various fundamental aspects of Islamic teachings which could not be proved by
modern scientific methods, such as the nature of supplication (du‘â), which he thought was merely psychological rather
than real, met fierce resistance from the traditional scholars but in spite of
this, he gained widespread popularity among the ruling elite and in the early
1880s, he became the acknowledged leader of the Muslim community. He was loyal
to the British Raj, but he fought various
legal and constitutional battles with the British administrators in order to
secure fundamental rights for the Muslim community. He was rewarded by the
British in many ways. In 1878, he was nominated as a member of the Vice Regal
Legislative Council; in 1888, he was knighted as the Knight Commander of the
Star of India; in 1889, he received an honorary degree from the
Like many other Muslim thinkers of the nineteenth century, Ahmad Khan was convinced that Muslims need to acquire Western science and he attempted to show that modern science is in perfect harmony with Islam. Not only that, he went as far as proclaiming that the Qur’ânic invitation to ponder and reflect on the perfect system of nature was, in fact, a call to Muslims to excel in scienceľan argument that gained currency with time and is still used by many thinkers and rulers who want Muslims to acquire Western science.
Others who advocated similar ideas during the nineteenth
century include Khayr al-Dîn al-Tunisî
(d. 1889), Rifâcah al-Tahtâwî (d. 1871), Jamâl al-Dîn al-Afghânî (d. 1897) and
cAbduh (d. 1905). This trend also gave birth to modern
scientific exegesis (tafsîr
cilmî) of the Qur’ân. In 1880,
an Egyptian physician, Muhammad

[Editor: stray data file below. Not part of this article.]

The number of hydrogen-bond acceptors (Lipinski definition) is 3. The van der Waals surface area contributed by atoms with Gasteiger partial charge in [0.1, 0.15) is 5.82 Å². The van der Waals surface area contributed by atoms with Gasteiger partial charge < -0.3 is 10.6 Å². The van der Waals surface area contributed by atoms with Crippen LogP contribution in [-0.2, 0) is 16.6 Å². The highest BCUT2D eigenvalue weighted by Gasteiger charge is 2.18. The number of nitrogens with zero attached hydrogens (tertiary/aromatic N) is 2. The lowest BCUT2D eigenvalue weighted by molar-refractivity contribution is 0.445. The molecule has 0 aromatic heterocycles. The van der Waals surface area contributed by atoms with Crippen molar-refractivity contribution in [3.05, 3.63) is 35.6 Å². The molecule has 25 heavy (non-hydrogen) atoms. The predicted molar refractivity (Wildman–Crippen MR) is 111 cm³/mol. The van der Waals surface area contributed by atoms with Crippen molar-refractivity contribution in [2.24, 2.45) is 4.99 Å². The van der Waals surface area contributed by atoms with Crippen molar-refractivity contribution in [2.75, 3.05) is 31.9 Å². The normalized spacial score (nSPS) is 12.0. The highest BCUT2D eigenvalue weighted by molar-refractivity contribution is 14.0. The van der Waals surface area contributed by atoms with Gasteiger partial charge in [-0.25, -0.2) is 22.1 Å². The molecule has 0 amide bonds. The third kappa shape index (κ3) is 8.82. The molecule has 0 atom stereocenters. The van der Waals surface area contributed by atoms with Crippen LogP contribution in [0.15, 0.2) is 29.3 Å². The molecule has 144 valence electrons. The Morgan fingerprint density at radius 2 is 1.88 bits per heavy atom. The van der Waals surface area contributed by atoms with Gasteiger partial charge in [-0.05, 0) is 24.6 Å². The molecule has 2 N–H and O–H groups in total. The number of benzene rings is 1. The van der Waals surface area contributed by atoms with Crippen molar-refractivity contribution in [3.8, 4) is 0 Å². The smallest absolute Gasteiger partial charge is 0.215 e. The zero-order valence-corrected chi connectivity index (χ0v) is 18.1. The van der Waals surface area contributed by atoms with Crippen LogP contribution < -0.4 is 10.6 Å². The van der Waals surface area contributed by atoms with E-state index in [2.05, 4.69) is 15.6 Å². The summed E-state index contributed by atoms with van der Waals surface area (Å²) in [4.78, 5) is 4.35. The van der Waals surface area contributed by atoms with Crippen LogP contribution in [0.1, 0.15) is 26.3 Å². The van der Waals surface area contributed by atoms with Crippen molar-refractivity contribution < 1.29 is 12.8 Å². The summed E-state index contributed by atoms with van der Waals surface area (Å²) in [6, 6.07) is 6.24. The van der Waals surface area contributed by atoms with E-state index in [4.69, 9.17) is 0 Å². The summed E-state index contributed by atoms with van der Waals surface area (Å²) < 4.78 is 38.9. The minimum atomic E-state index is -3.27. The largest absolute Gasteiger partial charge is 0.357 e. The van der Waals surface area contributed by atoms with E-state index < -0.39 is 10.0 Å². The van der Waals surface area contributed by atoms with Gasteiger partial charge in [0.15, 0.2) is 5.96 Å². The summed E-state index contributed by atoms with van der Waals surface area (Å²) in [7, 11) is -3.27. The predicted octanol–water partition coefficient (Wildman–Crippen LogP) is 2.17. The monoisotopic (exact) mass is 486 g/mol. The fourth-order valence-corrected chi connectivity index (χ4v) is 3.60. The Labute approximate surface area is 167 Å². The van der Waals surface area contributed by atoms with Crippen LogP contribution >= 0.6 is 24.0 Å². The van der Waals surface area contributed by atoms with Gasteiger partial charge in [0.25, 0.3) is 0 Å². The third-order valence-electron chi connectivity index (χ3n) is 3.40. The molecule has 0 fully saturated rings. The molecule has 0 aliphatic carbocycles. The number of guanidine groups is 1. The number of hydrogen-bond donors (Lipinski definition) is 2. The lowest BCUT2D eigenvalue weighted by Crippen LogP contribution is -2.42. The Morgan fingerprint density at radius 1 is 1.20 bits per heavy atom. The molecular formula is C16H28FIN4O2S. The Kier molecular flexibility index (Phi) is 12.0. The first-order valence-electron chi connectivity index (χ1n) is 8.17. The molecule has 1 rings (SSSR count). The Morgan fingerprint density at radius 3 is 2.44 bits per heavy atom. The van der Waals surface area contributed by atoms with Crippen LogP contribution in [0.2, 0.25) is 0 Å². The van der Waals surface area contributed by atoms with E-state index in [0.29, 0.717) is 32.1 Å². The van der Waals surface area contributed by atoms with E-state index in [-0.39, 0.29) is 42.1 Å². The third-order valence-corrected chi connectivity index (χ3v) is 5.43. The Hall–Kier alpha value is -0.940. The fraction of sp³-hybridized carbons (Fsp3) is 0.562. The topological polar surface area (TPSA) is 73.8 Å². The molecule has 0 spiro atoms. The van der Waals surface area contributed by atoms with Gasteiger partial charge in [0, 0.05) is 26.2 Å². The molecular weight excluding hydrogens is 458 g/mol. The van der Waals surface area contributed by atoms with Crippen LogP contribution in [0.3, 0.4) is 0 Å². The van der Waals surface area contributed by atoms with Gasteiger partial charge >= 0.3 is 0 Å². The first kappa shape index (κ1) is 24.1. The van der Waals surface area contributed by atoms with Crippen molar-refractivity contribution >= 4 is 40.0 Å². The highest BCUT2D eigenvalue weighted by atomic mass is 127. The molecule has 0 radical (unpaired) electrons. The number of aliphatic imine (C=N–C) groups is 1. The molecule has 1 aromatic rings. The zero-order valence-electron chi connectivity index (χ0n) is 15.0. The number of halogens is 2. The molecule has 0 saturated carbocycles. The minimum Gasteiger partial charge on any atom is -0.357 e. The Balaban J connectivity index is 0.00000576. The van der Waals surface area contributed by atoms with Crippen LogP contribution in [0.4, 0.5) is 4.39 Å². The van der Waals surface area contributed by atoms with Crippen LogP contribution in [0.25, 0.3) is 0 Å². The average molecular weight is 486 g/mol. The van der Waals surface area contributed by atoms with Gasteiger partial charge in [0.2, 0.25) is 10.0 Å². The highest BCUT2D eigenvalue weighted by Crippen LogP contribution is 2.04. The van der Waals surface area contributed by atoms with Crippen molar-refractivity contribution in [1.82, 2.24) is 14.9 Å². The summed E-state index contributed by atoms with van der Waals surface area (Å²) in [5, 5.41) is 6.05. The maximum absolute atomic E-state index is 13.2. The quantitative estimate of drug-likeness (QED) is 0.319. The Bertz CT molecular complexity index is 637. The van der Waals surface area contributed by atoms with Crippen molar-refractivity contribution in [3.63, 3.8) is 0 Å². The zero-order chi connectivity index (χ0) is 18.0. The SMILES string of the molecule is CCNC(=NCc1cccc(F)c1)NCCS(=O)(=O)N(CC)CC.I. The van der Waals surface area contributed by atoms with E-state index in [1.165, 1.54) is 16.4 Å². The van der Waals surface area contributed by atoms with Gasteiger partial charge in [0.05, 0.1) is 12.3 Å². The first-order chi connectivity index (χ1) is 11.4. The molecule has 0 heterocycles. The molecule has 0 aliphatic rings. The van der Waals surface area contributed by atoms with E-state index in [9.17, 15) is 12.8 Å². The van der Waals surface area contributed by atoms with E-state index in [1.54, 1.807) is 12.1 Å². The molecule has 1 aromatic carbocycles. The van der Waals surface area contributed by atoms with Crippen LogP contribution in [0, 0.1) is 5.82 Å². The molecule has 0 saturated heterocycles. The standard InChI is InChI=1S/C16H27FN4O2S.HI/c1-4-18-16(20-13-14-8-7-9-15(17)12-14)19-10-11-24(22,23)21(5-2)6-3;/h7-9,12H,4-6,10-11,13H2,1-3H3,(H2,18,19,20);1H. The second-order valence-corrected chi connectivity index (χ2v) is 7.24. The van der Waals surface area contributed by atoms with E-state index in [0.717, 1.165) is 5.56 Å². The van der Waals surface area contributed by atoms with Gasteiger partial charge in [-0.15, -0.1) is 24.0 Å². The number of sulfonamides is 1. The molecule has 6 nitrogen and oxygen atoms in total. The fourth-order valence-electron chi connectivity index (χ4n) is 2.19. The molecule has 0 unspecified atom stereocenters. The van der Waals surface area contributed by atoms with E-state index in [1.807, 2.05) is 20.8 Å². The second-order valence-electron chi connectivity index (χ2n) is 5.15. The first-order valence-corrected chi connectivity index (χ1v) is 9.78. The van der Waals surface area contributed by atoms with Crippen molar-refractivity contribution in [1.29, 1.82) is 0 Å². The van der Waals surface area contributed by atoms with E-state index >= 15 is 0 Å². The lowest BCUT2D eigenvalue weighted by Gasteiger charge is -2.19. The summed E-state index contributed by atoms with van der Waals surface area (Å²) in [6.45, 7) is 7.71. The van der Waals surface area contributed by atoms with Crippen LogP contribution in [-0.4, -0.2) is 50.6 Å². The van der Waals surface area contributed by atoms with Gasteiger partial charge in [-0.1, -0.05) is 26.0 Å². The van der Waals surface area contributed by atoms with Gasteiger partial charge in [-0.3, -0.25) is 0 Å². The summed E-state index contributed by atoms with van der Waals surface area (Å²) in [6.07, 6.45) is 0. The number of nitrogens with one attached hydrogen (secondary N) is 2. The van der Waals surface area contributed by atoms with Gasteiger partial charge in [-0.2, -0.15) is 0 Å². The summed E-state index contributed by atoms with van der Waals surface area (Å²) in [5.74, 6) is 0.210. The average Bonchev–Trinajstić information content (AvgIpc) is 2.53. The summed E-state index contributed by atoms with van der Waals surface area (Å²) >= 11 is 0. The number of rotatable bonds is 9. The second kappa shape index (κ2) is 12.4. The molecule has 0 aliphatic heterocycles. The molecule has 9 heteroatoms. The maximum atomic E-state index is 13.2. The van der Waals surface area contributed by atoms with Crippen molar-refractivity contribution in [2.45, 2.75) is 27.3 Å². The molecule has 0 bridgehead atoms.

ibn Ahmad al-Iskandrânî, published one such
Now that Ghadar is over, and whatever had to pass for the Muslims has passed, I am worried about improvement of our nation. I pondered hard and after a long reflection came to the conclusion that it is not possible to improve their lot unless they attain modern knowledge and technologies that are a matter of honor for other nations in the language of those who, through the Will of Allâh, rule over us.
As an aid to his mission, Ahmad Khan decided to write a tafsîr because in all previous tafsîr literature, he “could only find grammatical and lexicographical niceties, statements concerning the place and time of revelation and descriptions of previous tafâsîr.” In the preface to the first partial edition of his work, he wrote,
When I tried to educate Muslims in modern sciences and English, I wondered whether these are, in fact, against Islam as it is often claimed. I studied tafsîr, according to my abilities, and except for the literary matters, found in them nothing but rubbish and worthless (fadűl) discussions, mostly based on baseless and unauthentic traditions and fables (mamlu bar rawâyât dacîf wa modűc aur qasas bey saropa) which were often taken from the Jewish sources. Then I studied books of the principles of tafsîr according to my ability with the hope that they would definitely provide clues to the principles of the Qur’ânic interpretation based on the Qur’ân itself or which would be otherwise so sound that no one could object to them but in them I found nothing but statements that the Qur’ân contains knowledge of such and such nature… Then I pondered over the Qur’ân itself to understand the foundational principles of its composition and as far as I could grasp, I found no contradiction between these principles and the modern knowledge… then I decided to write a tafsîr of the Qur’ân which is now complete up to Suratul Nahl.”
Ahmad Khan’s tafsîr was published as it was being written. The work began in 1879 and was left unfinished at the time of his death in 1898. This tafsîr faced fierce resistance not only from culamâ but also from Ahmad Khan’s staunch admirers and friends. One of his friends, Nawâb Muhsin al-Mulk wrote to him two long letters expressing his anguish at Ahmad Khan’s radical interpretation of certain verses of the Qur’ân. In response, Ahmad Khan composed a short treatise to explain the principles of his tafsîr. This was published in 1892 as Tahrîr fi’l-asűl al-tafsîr.
Ahmad Khan declared that nature is the “Work of God” and the Qur’ân is the “Word of God” and there could be no contradiction between the two. But in his efforts to prove that there is no contradiction between the Qur’ân and the modern scientific knowledge, Ahmad Khan denied all miracles and insisted on bending the Word of God to suit his understanding of His Works. In the Ninth Principle of his tafsîr, he stated